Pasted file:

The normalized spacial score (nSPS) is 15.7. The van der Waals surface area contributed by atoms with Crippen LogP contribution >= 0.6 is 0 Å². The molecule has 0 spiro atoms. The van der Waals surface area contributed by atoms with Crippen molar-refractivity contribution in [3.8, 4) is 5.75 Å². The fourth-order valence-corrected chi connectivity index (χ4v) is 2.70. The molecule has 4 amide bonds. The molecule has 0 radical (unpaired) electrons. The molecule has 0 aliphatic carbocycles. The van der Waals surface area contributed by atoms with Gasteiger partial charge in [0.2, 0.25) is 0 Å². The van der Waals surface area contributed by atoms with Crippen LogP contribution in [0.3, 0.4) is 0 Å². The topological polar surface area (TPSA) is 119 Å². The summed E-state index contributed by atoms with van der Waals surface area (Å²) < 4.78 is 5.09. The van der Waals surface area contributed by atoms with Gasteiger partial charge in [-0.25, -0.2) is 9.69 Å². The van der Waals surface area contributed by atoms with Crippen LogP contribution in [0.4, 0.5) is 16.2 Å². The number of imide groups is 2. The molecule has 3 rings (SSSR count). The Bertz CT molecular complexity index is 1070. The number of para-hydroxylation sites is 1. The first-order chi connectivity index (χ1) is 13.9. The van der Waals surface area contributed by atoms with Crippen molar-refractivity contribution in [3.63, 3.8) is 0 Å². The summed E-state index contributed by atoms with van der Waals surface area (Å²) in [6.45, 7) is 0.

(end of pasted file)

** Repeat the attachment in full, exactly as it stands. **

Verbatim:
The normalized spacial score (nSPS) is 15.7. The van der Waals surface area contributed by atoms with Crippen LogP contribution >= 0.6 is 0 Å². The molecule has 0 spiro atoms. The van der Waals surface area contributed by atoms with Crippen molar-refractivity contribution in [3.8, 4) is 5.75 Å². The fourth-order valence-corrected chi connectivity index (χ4v) is 2.70. The molecule has 4 amide bonds. The molecule has 0 radical (unpaired) electrons. The molecule has 0 aliphatic carbocycles. The van der Waals surface area contributed by atoms with Gasteiger partial charge in [0.2, 0.25) is 0 Å². The van der Waals surface area contributed by atoms with Crippen LogP contribution in [0.3, 0.4) is 0 Å². The topological polar surface area (TPSA) is 119 Å². The summed E-state index contributed by atoms with van der Waals surface area (Å²) < 4.78 is 5.09. The van der Waals surface area contributed by atoms with Gasteiger partial charge in [-0.25, -0.2) is 9.69 Å². The van der Waals surface area contributed by atoms with Crippen LogP contribution in [0.4, 0.5) is 16.2 Å². The number of imide groups is 2. The molecule has 3 rings (SSSR count). The Bertz CT molecular complexity index is 1070. The number of para-hydroxylation sites is 1. The first-order chi connectivity index (χ1) is 13.9. The van der Waals surface area contributed by atoms with Crippen molar-refractivity contribution in [3.63, 3.8) is 0 Å². The summed E-state index contributed by atoms with van der Waals surface area (Å²) in [6.45, 7) is 0.